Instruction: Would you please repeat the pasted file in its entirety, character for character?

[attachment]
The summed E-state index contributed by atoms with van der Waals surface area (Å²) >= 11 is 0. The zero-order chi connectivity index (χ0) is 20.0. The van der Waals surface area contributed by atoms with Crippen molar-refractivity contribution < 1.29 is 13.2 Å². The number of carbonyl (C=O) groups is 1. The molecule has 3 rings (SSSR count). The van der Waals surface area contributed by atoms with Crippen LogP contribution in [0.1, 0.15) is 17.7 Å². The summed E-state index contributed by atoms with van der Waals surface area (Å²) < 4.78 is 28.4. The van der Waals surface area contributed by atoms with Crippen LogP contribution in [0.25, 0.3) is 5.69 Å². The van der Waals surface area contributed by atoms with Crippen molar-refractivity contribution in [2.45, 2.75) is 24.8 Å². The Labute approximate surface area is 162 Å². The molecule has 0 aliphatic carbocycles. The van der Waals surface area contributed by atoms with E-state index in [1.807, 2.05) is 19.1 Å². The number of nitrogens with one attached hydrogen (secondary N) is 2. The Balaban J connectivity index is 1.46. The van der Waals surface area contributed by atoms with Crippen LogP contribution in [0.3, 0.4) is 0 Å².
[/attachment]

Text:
The summed E-state index contributed by atoms with van der Waals surface area (Å²) >= 11 is 0. The zero-order chi connectivity index (χ0) is 20.0. The van der Waals surface area contributed by atoms with Crippen molar-refractivity contribution < 1.29 is 13.2 Å². The number of carbonyl (C=O) groups is 1. The molecule has 3 rings (SSSR count). The van der Waals surface area contributed by atoms with Crippen LogP contribution in [0.1, 0.15) is 17.7 Å². The summed E-state index contributed by atoms with van der Waals surface area (Å²) < 4.78 is 28.4. The van der Waals surface area contributed by atoms with Crippen LogP contribution in [0.25, 0.3) is 5.69 Å². The van der Waals surface area contributed by atoms with Crippen molar-refractivity contribution in [2.45, 2.75) is 24.8 Å². The Labute approximate surface area is 162 Å². The molecule has 0 aliphatic carbocycles. The van der Waals surface area contributed by atoms with E-state index in [1.807, 2.05) is 19.1 Å². The number of nitrogens with one attached hydrogen (secondary N) is 2. The Balaban J connectivity index is 1.46. The van der Waals surface area contributed by atoms with Crippen LogP contribution in [0.3, 0.4) is 0 Å².